Secondly, the biggest challenge of liberal democracy today is the challenge of efficacy. People want politicians to punch a hole through the wall and not just sit there in helpless contemplation. It’s a big change and obviously if you’re back in office today, you’d have to think very carefully about how you communicate. And there will come a point in time when the public comes to its own kind of understanding of this thing and makes sense of it, but it’s not yet.
Q. Do you think that political science or history is better in terms of understanding government and its functioning?
TB: One interesting thing about politics today, which I guess would fall into political science, is: has the sociology of politics changed? In other words, is the coalition that brought me to power in 1997, is that a coalition that you can’t reimagine today or is it actually just the same coalition? I’m actually doing a lot of work in my institute on that. In other words, has a combination of Brexit and social change given rise to a new political coalition on the right, and the left has to find a completely different coalition than before, or is it possible to recreate the same coalition? I guess that would be a question of political science.
Q. What’s the answer?
TB: Well, I’m not 100 per cent sure.
Q. Because Brexit has gone now, you could reassemble that coalition.
TB: I think you could reassemble it. There are similarities between what happened to Jeremy Corbyn now and what happened in the Bennite surge in the late Seventies, early Eighties. I was reflecting with my successor, who was defeated at this election – Phil Wilson, MP for Sedgefield, a seat taken by the Tories – about the differences, and we basically had the same experience on the doorstep. In this sense, in 1983 and 2019, you’d knock on the door, and people would say, in a traditional Labour seat: “Your leader’s unacceptable; we don’t like your party; you’ve got to get it sorted out.” Exactly the same conversations in 1983 and 2019.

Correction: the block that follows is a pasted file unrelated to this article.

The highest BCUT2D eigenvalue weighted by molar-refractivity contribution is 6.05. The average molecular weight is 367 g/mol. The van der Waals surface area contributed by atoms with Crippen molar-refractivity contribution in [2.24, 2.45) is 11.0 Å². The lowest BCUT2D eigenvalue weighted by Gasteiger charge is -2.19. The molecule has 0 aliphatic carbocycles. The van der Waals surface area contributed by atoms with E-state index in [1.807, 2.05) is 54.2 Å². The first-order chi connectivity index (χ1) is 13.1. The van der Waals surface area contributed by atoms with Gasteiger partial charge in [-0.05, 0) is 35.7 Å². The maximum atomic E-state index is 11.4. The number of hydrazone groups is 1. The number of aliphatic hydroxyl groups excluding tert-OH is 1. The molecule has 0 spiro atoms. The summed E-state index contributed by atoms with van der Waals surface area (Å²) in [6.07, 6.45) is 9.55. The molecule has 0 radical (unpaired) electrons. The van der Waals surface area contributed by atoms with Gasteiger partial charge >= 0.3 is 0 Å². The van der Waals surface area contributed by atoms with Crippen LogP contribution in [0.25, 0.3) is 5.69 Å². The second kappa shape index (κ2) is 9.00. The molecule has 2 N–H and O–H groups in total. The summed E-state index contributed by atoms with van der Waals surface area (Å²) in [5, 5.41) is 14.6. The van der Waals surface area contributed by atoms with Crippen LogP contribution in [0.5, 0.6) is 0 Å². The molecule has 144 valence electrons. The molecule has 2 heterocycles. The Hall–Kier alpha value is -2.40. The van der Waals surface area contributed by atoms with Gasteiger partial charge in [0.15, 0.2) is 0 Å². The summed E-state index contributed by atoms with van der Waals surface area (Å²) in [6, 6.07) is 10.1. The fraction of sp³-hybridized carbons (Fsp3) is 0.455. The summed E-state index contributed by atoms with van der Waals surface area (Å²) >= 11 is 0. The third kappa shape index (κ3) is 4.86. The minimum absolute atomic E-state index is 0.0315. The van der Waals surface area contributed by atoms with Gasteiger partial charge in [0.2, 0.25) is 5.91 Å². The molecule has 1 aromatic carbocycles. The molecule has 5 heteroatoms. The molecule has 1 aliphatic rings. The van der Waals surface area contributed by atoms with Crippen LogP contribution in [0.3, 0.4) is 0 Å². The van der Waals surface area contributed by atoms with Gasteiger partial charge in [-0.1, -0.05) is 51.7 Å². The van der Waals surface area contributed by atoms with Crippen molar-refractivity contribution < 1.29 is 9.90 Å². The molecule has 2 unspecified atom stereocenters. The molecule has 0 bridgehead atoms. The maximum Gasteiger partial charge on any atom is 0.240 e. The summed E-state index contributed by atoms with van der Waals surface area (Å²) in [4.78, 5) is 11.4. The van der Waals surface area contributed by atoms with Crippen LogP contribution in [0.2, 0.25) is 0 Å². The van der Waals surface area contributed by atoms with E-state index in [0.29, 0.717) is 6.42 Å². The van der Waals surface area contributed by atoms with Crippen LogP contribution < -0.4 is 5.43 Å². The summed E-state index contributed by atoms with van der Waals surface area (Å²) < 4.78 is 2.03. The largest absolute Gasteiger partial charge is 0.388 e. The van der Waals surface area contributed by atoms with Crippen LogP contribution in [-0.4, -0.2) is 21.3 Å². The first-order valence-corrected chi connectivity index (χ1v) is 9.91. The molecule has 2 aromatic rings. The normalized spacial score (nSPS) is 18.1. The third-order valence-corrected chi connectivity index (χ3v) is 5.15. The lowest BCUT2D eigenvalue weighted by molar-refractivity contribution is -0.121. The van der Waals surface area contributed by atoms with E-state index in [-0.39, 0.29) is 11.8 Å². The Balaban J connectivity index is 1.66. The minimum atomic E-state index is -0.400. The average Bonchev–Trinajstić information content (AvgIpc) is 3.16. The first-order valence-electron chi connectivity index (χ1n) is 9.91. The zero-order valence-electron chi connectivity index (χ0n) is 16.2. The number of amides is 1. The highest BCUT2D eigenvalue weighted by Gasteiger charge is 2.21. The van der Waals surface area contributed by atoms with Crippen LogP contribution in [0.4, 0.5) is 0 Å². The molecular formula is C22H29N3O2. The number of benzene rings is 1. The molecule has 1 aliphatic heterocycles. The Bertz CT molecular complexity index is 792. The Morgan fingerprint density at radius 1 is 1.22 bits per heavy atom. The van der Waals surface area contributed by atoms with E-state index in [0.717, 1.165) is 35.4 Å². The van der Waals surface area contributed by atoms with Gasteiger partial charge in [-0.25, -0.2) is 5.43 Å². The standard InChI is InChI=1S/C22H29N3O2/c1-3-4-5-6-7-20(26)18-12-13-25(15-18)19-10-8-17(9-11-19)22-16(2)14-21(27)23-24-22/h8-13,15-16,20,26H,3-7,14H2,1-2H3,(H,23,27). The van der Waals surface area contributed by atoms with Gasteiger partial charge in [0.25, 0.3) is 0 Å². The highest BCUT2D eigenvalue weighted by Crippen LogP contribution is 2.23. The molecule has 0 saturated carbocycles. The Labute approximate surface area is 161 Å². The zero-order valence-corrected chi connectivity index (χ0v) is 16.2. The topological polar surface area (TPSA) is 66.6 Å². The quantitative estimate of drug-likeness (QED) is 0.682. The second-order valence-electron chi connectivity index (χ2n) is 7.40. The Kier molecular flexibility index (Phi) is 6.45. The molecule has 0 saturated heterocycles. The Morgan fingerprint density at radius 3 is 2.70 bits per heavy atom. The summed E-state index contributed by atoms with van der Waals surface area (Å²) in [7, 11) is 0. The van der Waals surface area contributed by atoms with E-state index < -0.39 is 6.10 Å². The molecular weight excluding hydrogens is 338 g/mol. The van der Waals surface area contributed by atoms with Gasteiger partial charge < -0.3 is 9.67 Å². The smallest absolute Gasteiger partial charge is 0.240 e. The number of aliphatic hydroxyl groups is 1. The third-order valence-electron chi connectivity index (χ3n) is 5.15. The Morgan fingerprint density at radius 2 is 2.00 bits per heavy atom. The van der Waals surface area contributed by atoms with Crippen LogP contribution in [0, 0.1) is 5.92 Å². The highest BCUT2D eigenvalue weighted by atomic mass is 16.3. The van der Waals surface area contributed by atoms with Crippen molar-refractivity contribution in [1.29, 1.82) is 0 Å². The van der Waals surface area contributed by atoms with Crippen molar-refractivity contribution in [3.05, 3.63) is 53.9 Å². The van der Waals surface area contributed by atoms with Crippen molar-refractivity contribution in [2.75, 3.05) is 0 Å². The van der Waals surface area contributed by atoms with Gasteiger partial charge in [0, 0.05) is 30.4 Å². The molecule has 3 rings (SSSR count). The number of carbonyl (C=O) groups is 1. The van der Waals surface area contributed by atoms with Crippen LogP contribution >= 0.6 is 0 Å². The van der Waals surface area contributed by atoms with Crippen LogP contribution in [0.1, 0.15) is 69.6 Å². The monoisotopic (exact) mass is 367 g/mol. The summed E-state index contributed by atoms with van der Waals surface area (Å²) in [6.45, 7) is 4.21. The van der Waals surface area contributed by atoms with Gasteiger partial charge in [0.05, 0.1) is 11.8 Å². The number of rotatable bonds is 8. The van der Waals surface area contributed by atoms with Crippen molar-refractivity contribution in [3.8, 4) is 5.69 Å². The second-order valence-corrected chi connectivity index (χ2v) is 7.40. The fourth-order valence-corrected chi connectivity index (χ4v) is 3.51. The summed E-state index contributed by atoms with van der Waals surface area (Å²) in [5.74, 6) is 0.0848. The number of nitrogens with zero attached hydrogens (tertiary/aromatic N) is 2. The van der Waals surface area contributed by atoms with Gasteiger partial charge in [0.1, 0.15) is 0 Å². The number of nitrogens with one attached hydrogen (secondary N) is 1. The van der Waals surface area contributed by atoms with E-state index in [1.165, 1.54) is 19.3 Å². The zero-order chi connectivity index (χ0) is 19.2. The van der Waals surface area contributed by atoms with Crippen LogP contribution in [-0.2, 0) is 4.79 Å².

In 1983, when I said, “Well are you voting Labour?” they’d say, “We’ll always vote Labour, that’s not the question, just go back and sort all these things out.” Whereas this time round, they said: “Our parents always voted Labour, but we don’t feel the same allegiance.” Now I personally believe that a sensible Labour Party would get those people with us. Even despite Brexit.
People from the working class who voted Conservative – this is not a new thing. It’s a new thing to have this happen in such large numbers, but it’s not a new thing. You know, in 1997 we had what privately I used to call the “gay rights and strong on law and order” programme, which is a description of what I thought, culturally, could keep my liberal people and my traditional working-class people in the same room. The traditional working-class people would not be very interested in the issue of gay rights – I’m not saying that they’d necessarily be prejudiced, but if they heard me going on about it a lot, they’d probably prefer if I talked about the health service – while for the liberal side it mattered a lot as an important cause. But being tough on law and order and antisocial behaviour, and saying we understand what it’s like if you’ve got drug dealers in the street causing you trouble, that was something they understood. They liked that message – you know, I believe that message myself – but they liked it, and therefore they were prepared to be in the room with people who had different priorities. Now, could you deal with it again the same way today? I don’t know. The one thing I’m very sure of, as I said recently, is that if the left goes down the identity politics route, it will have big problems.
Q. During your time in office you oversaw a lot of constitutional reforms. What reforms do you foresee in the future, particularly for the House of Lords and the Supreme Court?